This is a recycled story, but the best ones usually are.
Years and years ago, as a little kid, I'd go with my parents to the cottage way up in northern Michigan on Lake Leelanau. There was no TV there, which nobody seemed to mind, especially at night when the transistor radio, snapping and crackling with static, took us into the radio booth at Tiger Stadium, to the man with the rich, yet soft Georgia drawl, to the most comforting voice ever, to the greatest announcer ever.
"Listen to Ernie Harwell," my daddy said one cool night when we were huddled around the campfire, "and you wonder why they ever bothered to invent television."
Nothing I write here can top that line.
Harwell - 91 years old, almost seven years removed from his final broadcast and still the most recognized and most beloved man in Michigan - was at Comerica Park Wednesday night to thank the Tigers and the fans. He has inoperable
cancer and this was likely the start and finish to his farewell tour. And it struck me that the wrong person was saying "thank you."
If you never had the good fortune of meeting the man and ever wondered if he could possibly be as humble and sweet and accommodating, as modest and gentle and genuine the answer very simply is yes. His greatness has always been in his goodness to everyone around him. He was the one guy up on that pedestal who never let you down.
For decades, Ernie Harwell showed us all how to live and now he will show us all how to die - quietly, with dignity, with only peace and without fear or sadness, accepting the next step on what he called "a great journey."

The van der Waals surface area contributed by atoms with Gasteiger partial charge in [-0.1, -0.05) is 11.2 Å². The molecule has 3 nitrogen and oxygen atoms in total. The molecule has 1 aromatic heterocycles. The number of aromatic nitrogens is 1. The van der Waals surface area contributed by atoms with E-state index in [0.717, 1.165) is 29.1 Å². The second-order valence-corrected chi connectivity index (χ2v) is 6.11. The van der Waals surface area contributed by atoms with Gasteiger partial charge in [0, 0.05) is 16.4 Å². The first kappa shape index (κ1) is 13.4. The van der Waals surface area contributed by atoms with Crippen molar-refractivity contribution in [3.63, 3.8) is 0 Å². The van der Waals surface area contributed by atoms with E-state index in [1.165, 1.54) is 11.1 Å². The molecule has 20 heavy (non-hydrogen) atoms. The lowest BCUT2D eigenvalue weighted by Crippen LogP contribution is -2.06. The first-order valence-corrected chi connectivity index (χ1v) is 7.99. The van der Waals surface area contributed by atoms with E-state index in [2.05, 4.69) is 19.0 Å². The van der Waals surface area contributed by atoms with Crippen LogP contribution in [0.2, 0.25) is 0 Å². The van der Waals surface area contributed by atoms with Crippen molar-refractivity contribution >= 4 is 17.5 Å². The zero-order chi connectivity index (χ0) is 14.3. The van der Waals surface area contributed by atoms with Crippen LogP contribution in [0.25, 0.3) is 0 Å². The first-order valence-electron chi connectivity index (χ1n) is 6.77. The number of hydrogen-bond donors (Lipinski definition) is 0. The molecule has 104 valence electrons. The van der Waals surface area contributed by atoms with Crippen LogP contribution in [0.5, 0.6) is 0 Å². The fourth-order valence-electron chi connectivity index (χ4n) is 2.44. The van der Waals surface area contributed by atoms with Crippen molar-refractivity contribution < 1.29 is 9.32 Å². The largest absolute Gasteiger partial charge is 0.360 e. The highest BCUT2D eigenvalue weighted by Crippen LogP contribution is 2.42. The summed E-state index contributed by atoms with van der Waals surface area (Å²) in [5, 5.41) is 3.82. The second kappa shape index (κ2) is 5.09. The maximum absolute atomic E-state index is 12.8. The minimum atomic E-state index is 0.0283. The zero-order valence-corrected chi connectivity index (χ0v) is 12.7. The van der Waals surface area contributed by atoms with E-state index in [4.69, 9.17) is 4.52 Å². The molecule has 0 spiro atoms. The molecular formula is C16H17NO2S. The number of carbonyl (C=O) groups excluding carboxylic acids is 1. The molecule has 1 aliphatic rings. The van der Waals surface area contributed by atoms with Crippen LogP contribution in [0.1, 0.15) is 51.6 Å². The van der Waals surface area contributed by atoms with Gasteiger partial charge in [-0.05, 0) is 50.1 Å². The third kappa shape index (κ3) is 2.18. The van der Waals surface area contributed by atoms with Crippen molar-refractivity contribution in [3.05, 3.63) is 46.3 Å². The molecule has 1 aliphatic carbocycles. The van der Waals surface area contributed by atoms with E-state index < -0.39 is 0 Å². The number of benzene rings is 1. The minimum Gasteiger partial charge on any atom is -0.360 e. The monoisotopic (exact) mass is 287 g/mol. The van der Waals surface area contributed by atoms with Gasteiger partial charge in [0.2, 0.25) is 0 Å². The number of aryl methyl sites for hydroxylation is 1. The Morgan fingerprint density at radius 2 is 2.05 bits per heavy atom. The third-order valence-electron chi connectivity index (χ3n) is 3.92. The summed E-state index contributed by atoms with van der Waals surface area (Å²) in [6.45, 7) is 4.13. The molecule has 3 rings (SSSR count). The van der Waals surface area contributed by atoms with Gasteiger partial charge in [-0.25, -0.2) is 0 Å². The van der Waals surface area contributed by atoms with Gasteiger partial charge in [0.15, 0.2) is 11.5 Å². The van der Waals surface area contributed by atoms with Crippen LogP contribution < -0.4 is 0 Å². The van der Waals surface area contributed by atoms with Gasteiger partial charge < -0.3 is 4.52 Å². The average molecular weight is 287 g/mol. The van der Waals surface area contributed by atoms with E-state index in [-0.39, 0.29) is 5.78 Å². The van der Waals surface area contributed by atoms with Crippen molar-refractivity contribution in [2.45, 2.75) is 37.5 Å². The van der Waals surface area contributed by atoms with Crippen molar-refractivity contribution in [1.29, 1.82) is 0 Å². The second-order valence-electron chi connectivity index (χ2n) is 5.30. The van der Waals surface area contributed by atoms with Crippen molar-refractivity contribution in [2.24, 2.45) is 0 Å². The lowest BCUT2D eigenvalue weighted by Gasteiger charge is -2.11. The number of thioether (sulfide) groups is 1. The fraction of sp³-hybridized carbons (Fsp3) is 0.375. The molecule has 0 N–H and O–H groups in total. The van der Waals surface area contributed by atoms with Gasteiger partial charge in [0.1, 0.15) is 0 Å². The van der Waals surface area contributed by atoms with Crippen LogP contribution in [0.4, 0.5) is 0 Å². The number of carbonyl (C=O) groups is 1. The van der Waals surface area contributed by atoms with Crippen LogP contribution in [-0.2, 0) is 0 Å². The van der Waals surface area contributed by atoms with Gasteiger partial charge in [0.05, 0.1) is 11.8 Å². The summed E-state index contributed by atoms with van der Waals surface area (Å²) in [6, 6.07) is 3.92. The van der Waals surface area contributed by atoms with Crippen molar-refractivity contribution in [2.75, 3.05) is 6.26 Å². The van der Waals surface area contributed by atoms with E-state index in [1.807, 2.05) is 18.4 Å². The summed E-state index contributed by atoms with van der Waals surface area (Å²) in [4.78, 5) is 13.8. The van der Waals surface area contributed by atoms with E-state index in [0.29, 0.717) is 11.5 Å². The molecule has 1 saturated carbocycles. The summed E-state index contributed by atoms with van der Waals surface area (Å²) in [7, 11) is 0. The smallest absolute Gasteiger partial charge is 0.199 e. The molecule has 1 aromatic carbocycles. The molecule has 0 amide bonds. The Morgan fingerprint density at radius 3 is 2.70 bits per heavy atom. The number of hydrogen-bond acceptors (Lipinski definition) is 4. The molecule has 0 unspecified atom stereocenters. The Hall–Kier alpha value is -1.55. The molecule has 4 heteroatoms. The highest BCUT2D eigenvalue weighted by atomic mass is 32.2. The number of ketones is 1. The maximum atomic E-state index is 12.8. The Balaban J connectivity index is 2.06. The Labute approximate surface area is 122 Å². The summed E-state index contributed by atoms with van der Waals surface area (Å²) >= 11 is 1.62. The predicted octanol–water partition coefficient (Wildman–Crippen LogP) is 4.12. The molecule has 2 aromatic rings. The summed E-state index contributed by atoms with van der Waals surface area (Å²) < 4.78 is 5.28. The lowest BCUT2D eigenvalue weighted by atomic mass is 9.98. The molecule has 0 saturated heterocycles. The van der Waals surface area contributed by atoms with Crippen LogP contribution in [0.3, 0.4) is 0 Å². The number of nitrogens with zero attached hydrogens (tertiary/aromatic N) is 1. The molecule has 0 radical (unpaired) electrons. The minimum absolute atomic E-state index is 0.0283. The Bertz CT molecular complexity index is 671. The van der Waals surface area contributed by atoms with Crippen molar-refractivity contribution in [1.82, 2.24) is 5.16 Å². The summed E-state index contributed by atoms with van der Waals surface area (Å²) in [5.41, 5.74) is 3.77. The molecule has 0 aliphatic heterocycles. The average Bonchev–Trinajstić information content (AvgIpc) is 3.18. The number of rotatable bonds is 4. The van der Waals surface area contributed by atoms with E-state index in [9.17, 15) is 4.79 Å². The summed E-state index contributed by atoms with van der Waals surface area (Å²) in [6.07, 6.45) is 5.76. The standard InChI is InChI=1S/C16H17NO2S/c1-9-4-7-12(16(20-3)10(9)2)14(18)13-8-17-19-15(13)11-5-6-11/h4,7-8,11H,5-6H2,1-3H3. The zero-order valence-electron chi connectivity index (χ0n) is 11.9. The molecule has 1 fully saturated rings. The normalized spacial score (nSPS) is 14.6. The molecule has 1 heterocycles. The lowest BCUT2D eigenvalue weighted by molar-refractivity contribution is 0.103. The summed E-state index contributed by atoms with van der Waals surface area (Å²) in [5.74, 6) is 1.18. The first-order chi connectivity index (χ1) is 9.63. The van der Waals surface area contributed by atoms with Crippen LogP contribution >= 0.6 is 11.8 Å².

We can only celebrate that we were along for so much of the ride.
University of Toledo football coach Tim Beckman said he doesn't put much stock in the existence of so-called trap games.
"I don't think that happens very much anymore because of the 85 [grant-in-aid] limit," Beckman said. "It has become a very level playing field where any team has a chance to beat any other team on any given Saturday. Coaches absolutely have to have their teams ready to play every week."
That would seem clear from the perspective of a coach, but it may be different when you factor in the human nature of college kids who play national power Southern Cal one week, have a conference opener against Illinois one week, and play a mid-major like Toledo on the in-between week.
That's the case for the Ohio State Buckeyes, who have to deal with the UT Rockets tomorrow at Cleveland Browns Stadium.
OSU's players are coming off a disheartening loss to USC - how they'll snap back emotionally from that is anyone's guess - and they know their hopes for a fifth straight Big Ten title begin to take shape next week against the Illini. That makes Toledo a textbook trap game for the Bucks.
Not many quarterbacks, especially those from outside the Big Ten, have had a chance to beat Michigan and OSU in back-to-back seasons. UT's Aaron Opelt, who was 33 of 50 for 257 yards in last year's 13-10 upset at UM, has a shot at it.
So, as a youngster in Fremont, did he root for the Buckeyes or the Wolverines? "I was a Toledo fan," he said, striking just the right chord.
Contact Blade sports columnist Dave Hackenberg at: firstname.lastname@example.org
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